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Full disclosure: I’ve written and rewritten this story about 20 times over the past few months. I know it’s of interest because the topic of beauty treatments, and more specifically cosmetic dermatology, comes up more than any other when I’ve asked what subjects you want me to cover. And I want to be transparent about my experiences because there’s so much gatekeeping around this topic (a lot of which comes from fear of judgment, so I understand why so many folks prefer to credit their glow and full lips to “drinking lots of water” and “overlining” when it’s really just lasers and filler).
But what’s holding me back is the story itself. Because, yes, I’ve tried a range of things, and yes, I have noticed positive changes, but no, you don’t need to do them—no one does. And I just want to be clear: Even though I know it’s a very mixed message, I’m not encouraging anyone to do anything. However, if you’re thinking about any of the treatments, services, or procedures discussed below, I do think it’s important to be as informed as possible. So yes, take what you want from my experiences, but also really research your providers, their track records, know possible complications, and think through your risk tolerance. Some things are reversible (filler, for example); others take time or are permanent.
And also, this is just my opinion. If there’s something you like doing and you get great results, don’t start questioning it just because I don’t think it’s worth it. Everyone is unique and has their own relationship with their practitioners, and if it works for you, that’s swell.
Okay, all of that said: I think this will be an ongoing series, so if there’s anything specific you want to know about, a treatment you want me to review, or insights you want (before-and-afters?), I'm all ears.
I have been getting Botox since I was in my late 20s, although not with any sort of strict schedule. I have an extremely expressive forehead, and that is where I started getting injections initially, as I noticed I was getting some fine lines and wanted to slow their progress. I started doing it about once a year and always asked to have some movement because I didn’t love a totally frozen forehead.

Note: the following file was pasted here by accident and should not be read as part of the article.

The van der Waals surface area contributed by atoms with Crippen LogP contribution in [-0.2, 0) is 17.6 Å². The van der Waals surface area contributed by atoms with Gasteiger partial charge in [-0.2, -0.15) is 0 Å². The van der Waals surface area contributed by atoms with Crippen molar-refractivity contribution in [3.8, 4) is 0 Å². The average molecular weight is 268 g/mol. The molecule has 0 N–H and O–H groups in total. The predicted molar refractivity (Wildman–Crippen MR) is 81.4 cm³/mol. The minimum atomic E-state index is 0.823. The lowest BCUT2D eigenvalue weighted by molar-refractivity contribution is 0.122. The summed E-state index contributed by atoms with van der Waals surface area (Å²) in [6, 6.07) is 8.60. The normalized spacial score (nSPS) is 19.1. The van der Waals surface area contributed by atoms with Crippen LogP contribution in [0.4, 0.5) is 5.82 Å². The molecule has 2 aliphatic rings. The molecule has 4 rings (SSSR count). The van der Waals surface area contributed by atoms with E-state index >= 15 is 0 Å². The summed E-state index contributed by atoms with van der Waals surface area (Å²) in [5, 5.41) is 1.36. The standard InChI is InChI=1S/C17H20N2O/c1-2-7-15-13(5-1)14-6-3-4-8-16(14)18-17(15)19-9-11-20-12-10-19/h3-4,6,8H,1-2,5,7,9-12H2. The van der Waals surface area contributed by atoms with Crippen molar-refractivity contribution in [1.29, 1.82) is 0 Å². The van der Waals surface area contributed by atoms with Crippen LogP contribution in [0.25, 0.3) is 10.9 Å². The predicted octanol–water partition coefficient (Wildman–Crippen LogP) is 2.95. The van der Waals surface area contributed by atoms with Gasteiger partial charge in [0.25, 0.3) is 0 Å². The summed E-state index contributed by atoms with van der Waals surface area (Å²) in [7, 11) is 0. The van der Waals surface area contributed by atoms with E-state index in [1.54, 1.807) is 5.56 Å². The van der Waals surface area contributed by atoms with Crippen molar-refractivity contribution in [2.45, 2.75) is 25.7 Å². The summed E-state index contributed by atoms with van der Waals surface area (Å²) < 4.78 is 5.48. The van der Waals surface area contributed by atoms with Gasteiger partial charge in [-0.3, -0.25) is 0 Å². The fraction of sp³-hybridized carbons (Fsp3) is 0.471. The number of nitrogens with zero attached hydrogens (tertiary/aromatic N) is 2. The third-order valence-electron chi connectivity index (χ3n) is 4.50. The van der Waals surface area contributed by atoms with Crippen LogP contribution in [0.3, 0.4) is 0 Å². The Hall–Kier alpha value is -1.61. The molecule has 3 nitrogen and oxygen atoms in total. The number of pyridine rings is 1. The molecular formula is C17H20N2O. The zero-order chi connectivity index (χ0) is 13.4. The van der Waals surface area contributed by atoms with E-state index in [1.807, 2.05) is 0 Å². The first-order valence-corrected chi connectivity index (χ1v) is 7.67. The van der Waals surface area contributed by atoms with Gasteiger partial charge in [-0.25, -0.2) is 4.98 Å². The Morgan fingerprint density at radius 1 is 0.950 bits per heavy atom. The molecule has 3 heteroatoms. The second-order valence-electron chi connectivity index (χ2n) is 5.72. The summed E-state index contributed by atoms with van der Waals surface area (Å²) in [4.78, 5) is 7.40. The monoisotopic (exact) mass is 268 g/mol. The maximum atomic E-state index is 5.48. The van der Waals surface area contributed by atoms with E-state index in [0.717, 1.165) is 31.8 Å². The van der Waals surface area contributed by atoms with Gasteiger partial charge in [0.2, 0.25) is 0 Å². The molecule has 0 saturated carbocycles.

Before my wedding in 2016, I also started getting it in my neck because I tend to clench my teeth (chic!). The incredible Nurse Jamie was the first person who alerted me to the fact that all that teeth clenching was actually affecting the way my jawline and neck look. My layman’s explanation is this: When you clench your teeth, it builds up your neck muscles, which in turn pull down on your jawline, and the overall effect is a less aesthetically pleasing, less defined jawline. Note: I haven’t done it for tech neck, which is a different situation than I’m talking about.
I took a break from Botox for four years—the joys of back-to-back kids!—and finally started up again last summer during a lull in pandemic waves. Most recently, I saw Dr. Samolitis at Facile and mentioned that I felt like my brow area felt heavier than it used to. She told me that we could do a nonsurgical brow-lift (my words, not her technical language!) by injecting a small amount of a neurotoxin above the outer part of my eyebrow. My brow lifted slightly, which in turn opened up my eye area a couple of millimeters, and I love it. We also injected my neck again because, in a surprise to no one, it turns out I’m clenching my teeth again. I also get it in my forehead and in my 11s now too; it honestly makes a huge difference.
So many folks are afraid of filler, and I totally get it. But! If you find the right person—look at the experts your favorite reporters, websites, and content creators reference, and then check the provider’s content and the stuff they’re tagged in—and are clear about what you like aesthetically, it can be undetectable.
My favorite providers focus on naturally enhancing what is already there, not creating or transforming features, and achieving a balanced, harmonious, and overall optimized look. They also can help simply restore volume to areas that are hollowing out or losing bone, so basically restoring rather than remodeling. For example, I’ve had filler in my temples (an area that tends to go a little concave as we age, giving you the dreaded peanut head!) and my chin (to restore some bone loss), and honestly, I don’t think you’d know if I hadn’t told you.
And because I am not a gatekeeper, here are some specifics. Personally, I like the work of Nurse Jamie in Santa Monica, Dr. Nancy Samolitis at Facile in West Hollywood, and Dr. Jennifer Herrmann at Moy Fincher Chipps in Beverly Hills, and while I haven’t personally worked with Dr. Lara Devgan in New York, I have friends who do, and they all look incredible.
While I haven’t done tear trough filler (meaning in the hollows under your eyes) in years, that was the first thing I did about eight years ago, and when I tell you it’s a game changer, I truly mean it. I’m sure things have changed and that more providers feel comfortable doing it, but at the time I went, my dermatologist didn’t do it, because it can be a tricky and dangerous place to inject. Per their recommendation back then, I saw Dr. Robert Goldberg at UCLA, who spends his days primarily doing orbital and ophthalmic plastic surgery. He does a deeper placement, which means it lasts for a much longer time, but I also experienced some moderate bruising, just as an FYI.